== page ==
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Letters to Editor
22 (
5
); 398-398
doi:
10.4103/0971-4065.103913

Prevalence of masked hypertension among kidney donors

Department of Nephrology, MIOT Hospitals, Manapakkam, Chennai, India
Address for correspondence: Dr. Arumugham Kanakaraj, 4/112, Mount Poonamallee Road, Manapakkam, Chennai - 600 089, India. E-mail: rajikanak@yahoo.com
Licence

This is an open-access article distributed under the terms of the Creative Commons Attribution-Noncommercial-Share Alike 3.0 Unported, which permits unrestricted use, distribution, and reproduction in any medium, provided the original work is properly cited.

Disclaimer:
This article was originally published by Medknow Publications & Media Pvt Ltd and was migrated to Scientific Scholar after the change of Publisher.

Sir,

Hypertension plays a major role in cardiovascular morbidity and mortality. A good correlation has been reported between multiple blood pressure readings taken in the clinic under standardized conditions and left ventricular mass.[12] White coat hypertension or isolated clinic hypertension is transient elevation of blood pressure in response to the observer measuring the blood pressure.[3] Ambulatory blood pressure monitoring has clarified not only the existence of white coat hypertension, but also the opposite phenomenon - masked hypertension. Masked hypertension or white coat normotension, also called isolated ambulatory hypertension, has been reported in the general population.[45] Masked hypertension is present in approximately 10–25% of adult patients initially classified as normotensive on the basis of their blood pressure readings in the clinic.[5] Kidney donors are screened for hypertension as well as other conditions, but masked hypertension is not well studied among them.

We report the prevalence of masked hypertension in potential kidney donors, who underwent ambulatory blood pressure monitoring as part of routine evaluation during the workup. The ambulatory blood pressure was measured by having the patients wear a noninvasive ambulatory blood pressure recorder with an appropriate sized cuff for 24 h. The monitor was placed in the nondominant arm and was set to record blood pressure every 15 min during the day and every 30 min at night.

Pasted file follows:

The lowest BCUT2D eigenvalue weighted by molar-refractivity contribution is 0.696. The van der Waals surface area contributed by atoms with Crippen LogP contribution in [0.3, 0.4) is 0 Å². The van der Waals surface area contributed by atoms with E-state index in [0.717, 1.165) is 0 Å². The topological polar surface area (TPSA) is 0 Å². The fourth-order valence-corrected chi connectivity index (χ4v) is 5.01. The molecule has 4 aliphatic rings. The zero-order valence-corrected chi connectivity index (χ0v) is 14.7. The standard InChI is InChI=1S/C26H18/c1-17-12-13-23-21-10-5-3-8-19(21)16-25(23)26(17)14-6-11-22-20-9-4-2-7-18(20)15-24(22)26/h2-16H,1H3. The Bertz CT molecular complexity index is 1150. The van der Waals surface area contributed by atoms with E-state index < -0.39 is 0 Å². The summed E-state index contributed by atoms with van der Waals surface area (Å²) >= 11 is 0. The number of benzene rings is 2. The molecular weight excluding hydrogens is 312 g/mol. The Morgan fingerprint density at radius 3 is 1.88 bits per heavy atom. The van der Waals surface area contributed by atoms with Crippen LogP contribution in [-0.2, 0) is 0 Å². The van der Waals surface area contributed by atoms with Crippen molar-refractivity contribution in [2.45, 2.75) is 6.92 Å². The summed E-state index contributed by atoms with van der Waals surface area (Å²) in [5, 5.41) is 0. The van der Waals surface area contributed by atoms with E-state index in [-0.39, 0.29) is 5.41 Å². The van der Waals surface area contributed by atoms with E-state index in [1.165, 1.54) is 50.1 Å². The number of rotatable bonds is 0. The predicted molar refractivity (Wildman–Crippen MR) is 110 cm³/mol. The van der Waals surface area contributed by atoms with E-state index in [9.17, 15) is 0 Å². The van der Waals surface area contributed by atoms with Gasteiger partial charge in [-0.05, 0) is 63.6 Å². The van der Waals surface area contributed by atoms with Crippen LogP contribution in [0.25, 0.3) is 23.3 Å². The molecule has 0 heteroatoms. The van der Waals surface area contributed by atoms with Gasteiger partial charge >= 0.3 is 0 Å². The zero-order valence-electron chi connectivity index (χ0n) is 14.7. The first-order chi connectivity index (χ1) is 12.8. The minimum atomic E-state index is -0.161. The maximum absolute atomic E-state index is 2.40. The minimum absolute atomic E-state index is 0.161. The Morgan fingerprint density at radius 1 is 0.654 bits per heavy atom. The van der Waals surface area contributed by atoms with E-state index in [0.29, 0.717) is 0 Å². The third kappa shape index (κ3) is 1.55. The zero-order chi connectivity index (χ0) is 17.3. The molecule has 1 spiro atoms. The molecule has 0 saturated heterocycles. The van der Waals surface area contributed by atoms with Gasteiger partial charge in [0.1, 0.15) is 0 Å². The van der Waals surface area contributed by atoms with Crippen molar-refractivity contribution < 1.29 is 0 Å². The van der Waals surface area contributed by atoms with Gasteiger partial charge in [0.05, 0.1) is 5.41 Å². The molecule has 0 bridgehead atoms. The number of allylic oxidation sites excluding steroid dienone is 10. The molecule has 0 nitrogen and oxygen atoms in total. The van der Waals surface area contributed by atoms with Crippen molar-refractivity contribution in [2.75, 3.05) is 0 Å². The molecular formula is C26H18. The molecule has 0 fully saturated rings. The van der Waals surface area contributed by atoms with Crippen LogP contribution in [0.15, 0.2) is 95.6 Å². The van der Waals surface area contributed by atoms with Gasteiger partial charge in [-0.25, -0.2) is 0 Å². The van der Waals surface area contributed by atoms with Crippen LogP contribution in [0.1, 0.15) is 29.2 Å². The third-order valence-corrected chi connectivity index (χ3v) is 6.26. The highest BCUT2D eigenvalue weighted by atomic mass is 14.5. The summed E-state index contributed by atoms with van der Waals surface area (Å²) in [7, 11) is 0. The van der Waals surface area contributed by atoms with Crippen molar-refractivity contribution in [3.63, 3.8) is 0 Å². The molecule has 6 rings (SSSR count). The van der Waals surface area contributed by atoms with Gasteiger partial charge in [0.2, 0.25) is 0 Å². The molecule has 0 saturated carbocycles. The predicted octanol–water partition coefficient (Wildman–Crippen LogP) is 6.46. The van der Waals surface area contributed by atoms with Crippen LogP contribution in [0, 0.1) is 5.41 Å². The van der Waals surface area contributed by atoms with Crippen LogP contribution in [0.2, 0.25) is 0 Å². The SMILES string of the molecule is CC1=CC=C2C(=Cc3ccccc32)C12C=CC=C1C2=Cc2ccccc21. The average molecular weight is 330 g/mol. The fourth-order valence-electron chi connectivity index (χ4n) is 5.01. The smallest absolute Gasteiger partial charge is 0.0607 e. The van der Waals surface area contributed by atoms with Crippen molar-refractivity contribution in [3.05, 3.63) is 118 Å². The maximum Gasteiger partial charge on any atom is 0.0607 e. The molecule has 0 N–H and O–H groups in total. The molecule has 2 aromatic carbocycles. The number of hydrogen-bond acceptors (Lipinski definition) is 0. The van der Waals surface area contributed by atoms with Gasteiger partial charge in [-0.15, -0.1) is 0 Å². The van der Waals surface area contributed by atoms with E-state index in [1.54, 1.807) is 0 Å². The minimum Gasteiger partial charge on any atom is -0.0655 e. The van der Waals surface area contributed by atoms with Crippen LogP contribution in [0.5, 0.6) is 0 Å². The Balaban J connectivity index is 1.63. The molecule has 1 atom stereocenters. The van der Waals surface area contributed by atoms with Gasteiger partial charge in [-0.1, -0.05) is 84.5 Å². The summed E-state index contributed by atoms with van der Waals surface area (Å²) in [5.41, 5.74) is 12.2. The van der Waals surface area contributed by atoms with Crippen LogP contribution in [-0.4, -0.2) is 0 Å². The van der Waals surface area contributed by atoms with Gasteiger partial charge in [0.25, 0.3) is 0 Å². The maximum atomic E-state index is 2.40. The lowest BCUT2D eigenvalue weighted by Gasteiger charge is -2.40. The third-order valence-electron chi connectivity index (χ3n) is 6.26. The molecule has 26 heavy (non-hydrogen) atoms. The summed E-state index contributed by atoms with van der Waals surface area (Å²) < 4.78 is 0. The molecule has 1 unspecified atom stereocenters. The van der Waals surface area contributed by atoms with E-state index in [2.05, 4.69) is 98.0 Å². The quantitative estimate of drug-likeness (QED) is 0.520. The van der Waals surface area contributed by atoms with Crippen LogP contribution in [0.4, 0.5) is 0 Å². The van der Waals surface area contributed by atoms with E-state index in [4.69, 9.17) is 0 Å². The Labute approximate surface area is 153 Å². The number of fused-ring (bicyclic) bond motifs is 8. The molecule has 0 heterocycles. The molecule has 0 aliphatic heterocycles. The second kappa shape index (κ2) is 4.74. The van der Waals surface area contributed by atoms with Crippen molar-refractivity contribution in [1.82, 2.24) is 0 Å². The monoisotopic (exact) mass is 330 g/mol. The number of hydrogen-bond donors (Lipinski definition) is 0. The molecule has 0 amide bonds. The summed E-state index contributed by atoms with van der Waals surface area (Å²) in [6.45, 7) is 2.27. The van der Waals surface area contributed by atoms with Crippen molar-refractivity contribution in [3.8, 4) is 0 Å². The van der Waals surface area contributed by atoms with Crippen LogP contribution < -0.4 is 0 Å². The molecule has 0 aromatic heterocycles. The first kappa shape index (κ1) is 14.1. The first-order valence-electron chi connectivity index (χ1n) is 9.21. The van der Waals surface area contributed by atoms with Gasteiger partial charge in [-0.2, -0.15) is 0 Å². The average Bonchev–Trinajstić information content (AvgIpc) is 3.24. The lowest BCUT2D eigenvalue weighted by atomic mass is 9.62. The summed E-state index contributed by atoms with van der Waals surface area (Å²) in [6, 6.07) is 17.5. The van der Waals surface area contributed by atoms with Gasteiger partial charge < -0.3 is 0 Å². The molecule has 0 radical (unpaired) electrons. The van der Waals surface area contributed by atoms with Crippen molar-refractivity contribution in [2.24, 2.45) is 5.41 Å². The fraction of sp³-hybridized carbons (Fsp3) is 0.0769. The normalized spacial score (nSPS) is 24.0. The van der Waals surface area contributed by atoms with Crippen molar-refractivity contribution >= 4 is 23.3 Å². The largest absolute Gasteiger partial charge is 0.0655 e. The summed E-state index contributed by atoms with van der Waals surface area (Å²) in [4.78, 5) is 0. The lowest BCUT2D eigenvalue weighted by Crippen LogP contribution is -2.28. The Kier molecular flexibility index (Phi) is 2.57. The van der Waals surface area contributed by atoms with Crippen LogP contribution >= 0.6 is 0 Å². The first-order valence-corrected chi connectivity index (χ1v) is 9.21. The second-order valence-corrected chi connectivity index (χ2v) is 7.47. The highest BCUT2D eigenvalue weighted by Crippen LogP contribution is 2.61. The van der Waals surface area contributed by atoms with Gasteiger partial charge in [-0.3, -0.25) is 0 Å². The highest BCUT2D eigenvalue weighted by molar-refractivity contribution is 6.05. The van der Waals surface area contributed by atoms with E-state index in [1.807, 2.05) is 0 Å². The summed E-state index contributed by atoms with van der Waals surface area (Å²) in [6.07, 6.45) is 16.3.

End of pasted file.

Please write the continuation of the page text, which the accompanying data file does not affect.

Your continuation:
A total of 277 subjects (154 men and 123 women), who were potential kidney donors, were studied. Masked hypertension was diagnosed when more than 25% of readings of awake ambulatory blood pressure were more than 130/90 mm of Hg and nocturnal blood pressure was more than 120/80 in patients with clinic blood pressure of less than 140/90. All of them went ahead with kidney donation irrespective of whether they had masked hypertension or not. Ambulatory blood pressure recording in potential kidney donors revealed the presence of masked hypertension in 11.2% of the donors (20 of 154 (12.9%) men and 11 of 123 (8.9%) women). The age group ranged from 20 to 72 years and the body mass index (BMI) ranged from 15 to 34 kg/m2. The data were analyzed using the Chi square test as a test of goodness of fit. Masked hypertension was not found in people below 30 years. It was 5.1%, 23.3%, 23.1%, 31.6%, and 25% in the age groups 31–40, 41–50, 51–60, 61–70, and more than 70 years, respectively. Masked hypertension was 5.7%, 13.4%, 18.2%, 25%, and 12.9% in the BMI groups 15–20, 21–25, 26–30, and above 31 kg/m2, respectively. Age, sex, and BMI had no influence on masked hypertension. Only 20 of the 277 (7.2%) subjects attended the follow-up clinic. At the end of 2 years, sustained hypertension with a clinic blood pressure of more than 140/90 was noted in 10 of 20 (50%) subjects.

Our study showed a significant number (11.2%) of donors with masked hypertension but with no statistical correlation with age, sex, or BMI. Further studies are needed to evaluate this. Long-term follow-up of kidney donors who have masked hypertension is required so that appropriate interventions can be made to reduce cardiovascular risk.

References

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